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Sexual Performance Anxiety: What It Is & How To Overcome It.

Sexual Performance Anxiety: What It Is & How To Overcome It.

By Dr Dean Knoll

A healthy sex life is important to most of us. We all know that a great performance in bed can mean increased self-confidence and satisfaction for both parties. A fulfilling sex life is also linked to an array of positive side effects including greater connection, more endorphins, and even increased cardiovascular health. Unfortunately, sometimes things can get in the way of truly enjoying the moment. Feelings of anxiety can inhibit someone's performance in between the sheets. Occasionally feeling anxious before sex is normal, especially if you are with a new partner or trying something new in the bedroom. However, feeling so nervous that one cannot have sex or enjoy sex might be sexual performance anxiety, or for short, SPA.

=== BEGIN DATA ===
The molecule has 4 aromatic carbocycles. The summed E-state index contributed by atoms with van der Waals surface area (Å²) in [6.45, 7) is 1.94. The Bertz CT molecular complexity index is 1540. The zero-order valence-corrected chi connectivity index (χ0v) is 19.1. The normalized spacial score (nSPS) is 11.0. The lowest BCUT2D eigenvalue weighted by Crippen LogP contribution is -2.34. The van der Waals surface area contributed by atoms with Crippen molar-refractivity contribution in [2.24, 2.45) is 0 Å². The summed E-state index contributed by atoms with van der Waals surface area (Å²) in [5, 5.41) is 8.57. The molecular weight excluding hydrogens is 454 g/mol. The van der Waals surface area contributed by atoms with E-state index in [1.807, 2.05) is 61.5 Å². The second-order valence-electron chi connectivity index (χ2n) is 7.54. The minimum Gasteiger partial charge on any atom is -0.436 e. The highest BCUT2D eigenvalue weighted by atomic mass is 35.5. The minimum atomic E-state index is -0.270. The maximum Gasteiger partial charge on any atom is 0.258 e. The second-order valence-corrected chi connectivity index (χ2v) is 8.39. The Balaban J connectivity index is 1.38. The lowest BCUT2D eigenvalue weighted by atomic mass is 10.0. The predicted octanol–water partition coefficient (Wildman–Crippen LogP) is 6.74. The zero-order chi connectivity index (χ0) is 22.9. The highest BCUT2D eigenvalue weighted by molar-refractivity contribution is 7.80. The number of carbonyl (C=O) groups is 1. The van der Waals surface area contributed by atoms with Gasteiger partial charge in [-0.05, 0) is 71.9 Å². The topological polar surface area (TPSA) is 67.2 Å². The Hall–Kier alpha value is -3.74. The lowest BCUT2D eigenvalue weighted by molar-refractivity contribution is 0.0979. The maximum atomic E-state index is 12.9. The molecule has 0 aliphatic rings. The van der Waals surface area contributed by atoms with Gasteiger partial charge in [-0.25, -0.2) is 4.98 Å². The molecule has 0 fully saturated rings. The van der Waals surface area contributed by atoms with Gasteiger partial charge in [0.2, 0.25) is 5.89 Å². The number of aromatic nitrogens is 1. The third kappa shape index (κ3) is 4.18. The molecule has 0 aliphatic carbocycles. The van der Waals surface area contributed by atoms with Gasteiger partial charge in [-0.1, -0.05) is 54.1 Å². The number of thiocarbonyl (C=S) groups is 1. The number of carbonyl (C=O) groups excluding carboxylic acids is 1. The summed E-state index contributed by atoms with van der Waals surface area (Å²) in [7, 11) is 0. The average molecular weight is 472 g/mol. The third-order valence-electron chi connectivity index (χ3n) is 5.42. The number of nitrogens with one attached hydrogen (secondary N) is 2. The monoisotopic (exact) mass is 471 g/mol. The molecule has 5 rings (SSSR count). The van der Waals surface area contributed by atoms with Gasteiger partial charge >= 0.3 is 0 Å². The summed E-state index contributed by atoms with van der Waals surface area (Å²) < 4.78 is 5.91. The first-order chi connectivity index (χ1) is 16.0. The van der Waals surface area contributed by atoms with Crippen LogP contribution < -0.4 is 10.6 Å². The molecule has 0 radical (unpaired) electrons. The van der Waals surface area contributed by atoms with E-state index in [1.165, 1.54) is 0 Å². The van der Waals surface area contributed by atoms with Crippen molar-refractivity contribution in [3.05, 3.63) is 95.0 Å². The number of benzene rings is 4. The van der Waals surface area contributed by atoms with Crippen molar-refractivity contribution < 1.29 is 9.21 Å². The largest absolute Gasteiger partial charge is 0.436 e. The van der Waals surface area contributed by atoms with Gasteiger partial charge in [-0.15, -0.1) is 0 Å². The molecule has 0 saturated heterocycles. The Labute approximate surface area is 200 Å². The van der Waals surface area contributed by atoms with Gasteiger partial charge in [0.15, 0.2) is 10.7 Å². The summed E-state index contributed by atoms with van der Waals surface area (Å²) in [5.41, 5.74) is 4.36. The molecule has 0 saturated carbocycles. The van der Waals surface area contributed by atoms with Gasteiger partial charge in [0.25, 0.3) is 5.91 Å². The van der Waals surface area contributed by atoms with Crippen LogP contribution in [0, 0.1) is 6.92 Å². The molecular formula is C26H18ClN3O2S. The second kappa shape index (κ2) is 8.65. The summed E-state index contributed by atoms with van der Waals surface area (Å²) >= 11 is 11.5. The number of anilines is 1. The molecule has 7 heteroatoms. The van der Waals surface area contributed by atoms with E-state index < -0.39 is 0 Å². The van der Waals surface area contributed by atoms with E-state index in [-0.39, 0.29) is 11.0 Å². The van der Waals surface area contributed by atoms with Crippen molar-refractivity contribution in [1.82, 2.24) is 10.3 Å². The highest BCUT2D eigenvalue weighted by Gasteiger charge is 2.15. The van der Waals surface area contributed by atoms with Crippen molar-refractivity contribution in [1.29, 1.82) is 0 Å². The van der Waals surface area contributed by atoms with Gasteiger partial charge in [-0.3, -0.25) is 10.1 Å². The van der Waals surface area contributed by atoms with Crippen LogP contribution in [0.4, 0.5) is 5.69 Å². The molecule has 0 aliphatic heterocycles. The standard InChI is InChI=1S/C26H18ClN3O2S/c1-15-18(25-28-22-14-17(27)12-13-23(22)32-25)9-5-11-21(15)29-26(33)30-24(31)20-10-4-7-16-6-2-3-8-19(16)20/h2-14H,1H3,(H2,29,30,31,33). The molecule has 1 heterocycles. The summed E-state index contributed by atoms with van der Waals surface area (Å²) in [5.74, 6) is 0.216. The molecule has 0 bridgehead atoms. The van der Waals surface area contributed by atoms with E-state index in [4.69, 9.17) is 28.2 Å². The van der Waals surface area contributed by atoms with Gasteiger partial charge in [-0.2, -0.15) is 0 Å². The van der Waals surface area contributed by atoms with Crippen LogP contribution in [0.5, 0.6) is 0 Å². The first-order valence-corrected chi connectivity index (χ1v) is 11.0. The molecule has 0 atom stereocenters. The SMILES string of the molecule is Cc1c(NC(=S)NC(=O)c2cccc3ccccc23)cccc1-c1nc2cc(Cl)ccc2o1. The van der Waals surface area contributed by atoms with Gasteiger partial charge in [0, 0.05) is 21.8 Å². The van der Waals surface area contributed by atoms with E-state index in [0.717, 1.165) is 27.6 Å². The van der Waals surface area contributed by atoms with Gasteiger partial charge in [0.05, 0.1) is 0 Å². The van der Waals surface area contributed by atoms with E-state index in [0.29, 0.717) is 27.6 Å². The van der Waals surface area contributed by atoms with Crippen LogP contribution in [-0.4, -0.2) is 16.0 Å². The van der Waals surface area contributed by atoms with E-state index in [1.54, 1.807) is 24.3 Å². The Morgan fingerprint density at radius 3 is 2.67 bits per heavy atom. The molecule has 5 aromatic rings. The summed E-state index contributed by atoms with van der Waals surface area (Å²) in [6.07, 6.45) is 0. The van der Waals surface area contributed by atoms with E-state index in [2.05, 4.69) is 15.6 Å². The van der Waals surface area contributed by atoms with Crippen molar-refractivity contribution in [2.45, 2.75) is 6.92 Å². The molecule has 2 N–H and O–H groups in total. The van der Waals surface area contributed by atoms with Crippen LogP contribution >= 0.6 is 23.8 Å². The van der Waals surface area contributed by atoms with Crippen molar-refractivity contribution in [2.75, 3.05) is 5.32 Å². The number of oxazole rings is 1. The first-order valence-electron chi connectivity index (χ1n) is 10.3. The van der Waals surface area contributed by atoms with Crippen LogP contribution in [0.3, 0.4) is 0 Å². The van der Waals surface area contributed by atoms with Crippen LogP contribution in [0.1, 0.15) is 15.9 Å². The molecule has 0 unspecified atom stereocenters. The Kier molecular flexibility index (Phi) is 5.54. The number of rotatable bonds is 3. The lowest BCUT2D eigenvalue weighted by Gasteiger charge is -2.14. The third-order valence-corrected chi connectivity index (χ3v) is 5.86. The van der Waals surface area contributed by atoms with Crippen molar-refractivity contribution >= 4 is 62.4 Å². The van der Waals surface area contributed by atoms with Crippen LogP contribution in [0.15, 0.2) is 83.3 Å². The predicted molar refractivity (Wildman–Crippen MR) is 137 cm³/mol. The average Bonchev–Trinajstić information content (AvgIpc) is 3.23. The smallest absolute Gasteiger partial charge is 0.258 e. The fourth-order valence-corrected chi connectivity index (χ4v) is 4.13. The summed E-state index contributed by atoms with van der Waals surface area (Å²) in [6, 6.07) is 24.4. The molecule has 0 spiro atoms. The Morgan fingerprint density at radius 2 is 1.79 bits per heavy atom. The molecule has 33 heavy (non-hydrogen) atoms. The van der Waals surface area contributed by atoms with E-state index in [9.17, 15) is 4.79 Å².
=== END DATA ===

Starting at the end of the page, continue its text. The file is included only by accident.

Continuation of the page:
What is sexual performance anxiety?

SPA is self-consciousness or concern over how a partner perceives you before or during sex. SPA can occur before or during sex, but having it beforehand can make having sex almost impossible.

For the most part, SPA is genital related where a person has concerns about achieving and maintaining an erection or having adequate lubrication. The condition causes psychological stress and can lead to erectile dysfunction (ED), which refers to the inability to obtain and maintain an erection or premature ejaculation (PE) in men and lack of lubrication, painful intercourse, and/or anorgasmia in women.

Physical sensations and pleasure are dampened or absent when a person is so hyper-focused on their sexual performance. The common components of sexual anxiety are related to the fixation on having an orgasm or helping one’s partner achieve an orgasm. These psychological stresses contribute to poor performance ability.  

What are the causes of sexual performance anxiety?

While there is no single cause of SPA, this anxiety is typically part of a broader issue within the relationship or the individual. Some people may be concerned about body image issues such as physical signs of aging or changes in weight. Things that lead to low self-esteem and low confidence can often lead to sexual avoidance.